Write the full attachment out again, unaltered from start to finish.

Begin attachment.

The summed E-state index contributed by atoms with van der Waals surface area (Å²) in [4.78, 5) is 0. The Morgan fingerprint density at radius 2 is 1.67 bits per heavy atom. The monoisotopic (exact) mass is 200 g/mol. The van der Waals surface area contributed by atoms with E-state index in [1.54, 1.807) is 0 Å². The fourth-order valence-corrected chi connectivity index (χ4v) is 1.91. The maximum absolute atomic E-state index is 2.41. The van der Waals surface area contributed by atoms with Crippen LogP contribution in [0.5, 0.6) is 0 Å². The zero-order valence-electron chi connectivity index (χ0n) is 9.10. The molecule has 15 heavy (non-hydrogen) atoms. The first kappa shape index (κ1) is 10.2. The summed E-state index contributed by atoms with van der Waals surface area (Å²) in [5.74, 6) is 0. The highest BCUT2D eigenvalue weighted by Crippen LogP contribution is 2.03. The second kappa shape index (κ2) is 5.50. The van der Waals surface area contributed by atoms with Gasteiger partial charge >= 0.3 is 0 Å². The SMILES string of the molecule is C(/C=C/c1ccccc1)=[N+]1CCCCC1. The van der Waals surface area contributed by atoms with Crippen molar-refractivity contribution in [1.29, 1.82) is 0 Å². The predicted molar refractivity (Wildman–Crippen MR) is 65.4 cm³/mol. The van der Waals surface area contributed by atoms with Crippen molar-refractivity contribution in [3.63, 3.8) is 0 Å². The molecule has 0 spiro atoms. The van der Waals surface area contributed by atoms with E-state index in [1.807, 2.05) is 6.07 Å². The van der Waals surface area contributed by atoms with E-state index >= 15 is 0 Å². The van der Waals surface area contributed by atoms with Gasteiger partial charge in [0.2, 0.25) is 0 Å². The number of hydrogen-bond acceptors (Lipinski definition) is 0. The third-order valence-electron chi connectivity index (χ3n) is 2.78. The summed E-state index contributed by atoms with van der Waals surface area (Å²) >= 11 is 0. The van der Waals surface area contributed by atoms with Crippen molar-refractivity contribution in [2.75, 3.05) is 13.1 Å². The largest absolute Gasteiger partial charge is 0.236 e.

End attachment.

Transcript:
The summed E-state index contributed by atoms with van der Waals surface area (Å²) in [4.78, 5) is 0. The Morgan fingerprint density at radius 2 is 1.67 bits per heavy atom. The monoisotopic (exact) mass is 200 g/mol. The van der Waals surface area contributed by atoms with E-state index in [1.54, 1.807) is 0 Å². The fourth-order valence-corrected chi connectivity index (χ4v) is 1.91. The maximum absolute atomic E-state index is 2.41. The van der Waals surface area contributed by atoms with Crippen LogP contribution in [0.5, 0.6) is 0 Å². The zero-order valence-electron chi connectivity index (χ0n) is 9.10. The molecule has 15 heavy (non-hydrogen) atoms. The first kappa shape index (κ1) is 10.2. The summed E-state index contributed by atoms with van der Waals surface area (Å²) in [5.74, 6) is 0. The highest BCUT2D eigenvalue weighted by Crippen LogP contribution is 2.03. The second kappa shape index (κ2) is 5.50. The van der Waals surface area contributed by atoms with Gasteiger partial charge >= 0.3 is 0 Å². The SMILES string of the molecule is C(/C=C/c1ccccc1)=[N+]1CCCCC1. The van der Waals surface area contributed by atoms with Crippen molar-refractivity contribution in [1.29, 1.82) is 0 Å². The predicted molar refractivity (Wildman–Crippen MR) is 65.4 cm³/mol. The van der Waals surface area contributed by atoms with Crippen molar-refractivity contribution in [3.63, 3.8) is 0 Å². The molecule has 0 spiro atoms. The van der Waals surface area contributed by atoms with E-state index in [1.807, 2.05) is 6.07 Å². The van der Waals surface area contributed by atoms with E-state index >= 15 is 0 Å². The van der Waals surface area contributed by atoms with Gasteiger partial charge in [0.2, 0.25) is 0 Å². The number of hydrogen-bond acceptors (Lipinski definition) is 0. The third-order valence-electron chi connectivity index (χ3n) is 2.78. The summed E-state index contributed by atoms with van der Waals surface area (Å²) >= 11 is 0. The van der Waals surface area contributed by atoms with Crippen molar-refractivity contribution in [2.75, 3.05) is 13.1 Å². The largest absolute Gasteiger partial charge is 0.236 e.